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The Interior Circuit: A Mexico City Chronicle (Mexico City Chronicles) [Kindle Edition]

Francisco Goldman
4.1 out of 5 stars  See all reviews (22 customer reviews)

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Book Description

Coming off the most successful book of a decorated career—Say Her NameThe Interior Circuit is Francisco Goldman’s timely and provocative journey into the heart of Mexico City.

The Interior Circuit is Goldman’s story of his emergence from grief five years after his wife’s death, symbolized by his attempt to overcome his fear of driving in the city. Embracing the DF (Mexico City) as his home, Goldman explores and celebrates the city, which stands defiantly apart from so many of the social ills and violence wracking Mexico. This is the chronicle of an awakening, both personal and political, “interior” and “exterior,” to the meaning and responsibilities of home. Mexico’s narco war rages on and, with the restoration of the Institutional Revolutionary Party (the PRI) to power in the summer’s 2012 elections, the DF’s special apartness seems threatened. In the summer of 2013, when Mexican organized crime violence and death erupts in the city in an unprecedented way, Goldman sets out to try to understand the menacing challenges the city now faces. By turns exuberant, poetic, reportorial, philosophic, and urgent, The Interior Circuit fuses a personal journey to an account of one of the world’s most remarkable and often misunderstood cities.

Editorial Reviews


So sneakily brilliant it's hard to put into words. --Los Angeles Times An indispensable contribution to the growing body of artistic representations of Mexico's most recent years of darkness. --Los Angeles Review of Books Sentence by sentence, Goldman brings to life a city that is bewitching, terrifying, beautiful... A reporter by trade, a brawler by Bostonian birth, he is a fabulous and wonderfully erratic pilot for this trip across and through the DF, or District Federale, as Mexico City is known. --Boston Globe Altogether moving and eye-opening, The Interior Circuit is as much a love letter to Mexico City as it is to his late wife. --San Francisco Chronicle Engaging and often moving...Such generosity, charm and conviction that the journey is a rewarding one. --Guardian

About the Author

Francisco Goldman is the author of the novels: Say Her Name; The Long Night of White Chickens, winner of the Sue Kaufman Prize for First Fiction; The Ordinary Seaman, a finalist for the IMPAC Dublin Literary Award; and The Divine Husband. His last book of non-fiction, The Art of Political Murder, was awarded the Index on Censorship’s TR Fyvel Freedom of Expression Book Award.

Product Details

  • File Size: 1190 KB
  • Print Length: 354 pages
  • Page Numbers Source ISBN: 0802122566
  • Publisher: Grove Press (July 2, 2014)
  • Sold by: Amazon Digital Services, Inc.
  • Language: English
  • Text-to-Speech: Enabled
  • X-Ray:
  • Word Wise: Enabled
  • Lending: Not Enabled
  • Amazon Best Sellers Rank: #55,688 Paid in Kindle Store (See Top 100 Paid in Kindle Store)
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Customer Reviews

4.1 out of 5 stars
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Most Helpful Customer Reviews
8 of 9 people found the following review helpful
Format:Kindle Edition|Verified Purchase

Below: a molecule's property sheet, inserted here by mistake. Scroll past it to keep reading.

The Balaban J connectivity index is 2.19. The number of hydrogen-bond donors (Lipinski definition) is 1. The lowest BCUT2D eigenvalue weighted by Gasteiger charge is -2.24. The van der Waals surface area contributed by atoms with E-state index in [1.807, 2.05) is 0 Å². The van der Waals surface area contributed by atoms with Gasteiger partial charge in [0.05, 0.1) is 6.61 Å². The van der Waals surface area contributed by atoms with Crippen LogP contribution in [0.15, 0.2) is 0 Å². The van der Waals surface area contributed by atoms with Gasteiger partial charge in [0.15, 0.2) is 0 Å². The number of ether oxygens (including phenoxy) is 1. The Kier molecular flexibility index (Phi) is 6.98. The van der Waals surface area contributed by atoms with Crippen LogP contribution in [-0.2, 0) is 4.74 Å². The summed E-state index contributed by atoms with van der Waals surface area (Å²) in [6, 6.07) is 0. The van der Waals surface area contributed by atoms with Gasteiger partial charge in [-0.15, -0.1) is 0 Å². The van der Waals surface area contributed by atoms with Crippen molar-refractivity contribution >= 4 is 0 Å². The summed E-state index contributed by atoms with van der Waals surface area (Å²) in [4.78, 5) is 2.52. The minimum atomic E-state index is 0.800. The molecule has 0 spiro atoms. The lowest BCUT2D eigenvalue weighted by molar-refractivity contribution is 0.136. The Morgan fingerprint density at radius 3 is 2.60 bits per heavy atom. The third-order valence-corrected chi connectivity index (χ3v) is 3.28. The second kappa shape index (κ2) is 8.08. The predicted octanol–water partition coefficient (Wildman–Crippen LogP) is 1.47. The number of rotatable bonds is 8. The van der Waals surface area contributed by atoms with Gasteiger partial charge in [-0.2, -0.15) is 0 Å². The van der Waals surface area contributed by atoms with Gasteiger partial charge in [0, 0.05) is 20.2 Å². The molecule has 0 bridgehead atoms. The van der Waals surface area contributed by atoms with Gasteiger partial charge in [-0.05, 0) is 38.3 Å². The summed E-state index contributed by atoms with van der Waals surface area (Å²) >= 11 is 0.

I fell into the trance of just simple interest based on the Mr. Goldman's extensive writing skills. Before reading the book, I had very little interest in Mexico City, and had a basic belief, stated by one of the people cited in the book, that it was a super polluted massive violent mess. Instead, through Mr. Goldman, I discovered a vibrant the creative class in Mexico City that challenges the belief that Miami is the capital of Latin America. I learned about where they lived, what they were accomplishing, and the fact that their ties to Paris seemed much stronger than their ties to the United States. Mr. Goldman also vividly describes the unsavory character of the Mexican upper class. The second half of the book deals with Mr. Goldman's investigation into a kidnapping outside a club in Mexico City's most popular and generally safe club district, and the results of his investigation lead to interesting conclusions about the drug cartels, their relationship with Mexico outside its capital, and their close relationship to the Mexican government. Mr. Goldman is in love with Mexico City, and considers it his spititual and domestic base, but the reader is left with an impression that it is a City that is growing increasingly corrupt and increasingly unsafe. All in all, I found the book an incredibly readabel eye-opener about a city I had never before taken the time to explore.
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4 of 4 people found the following review helpful
3.0 out of 5 stars Stop half-way through, and its good. February 9, 2015
The first half of the book was excellent. It did a wonderful job of painting a picture of Mexico City - both the culture and the vibe of the city. It told a deep, personal tale of mourning the loss of a spouse, as well as introspection and learning in that process. The story spanned many, many years and was an entertaining, fun, and joyous ride.

Then, came the last... "chapter". The last chapter compromises the second half of the book. Gears shift, the writing style gets repetitive and loses direction. It is no longer personal, but feels more like an extended news article that will never end. It feels essentially un-edited. The author goes into excruciating detail about the political climate, and maniacally focuses on the kidnapping of 13 people from a night club. While a truly sad story, it feels irrelevant to the first half of the book, and is much, much too long. Sadly, I no longer enjoyed picking up the book to read. The chapter could have been condensed into a 20-page Atlantic article, and I'd have been much more content reading it.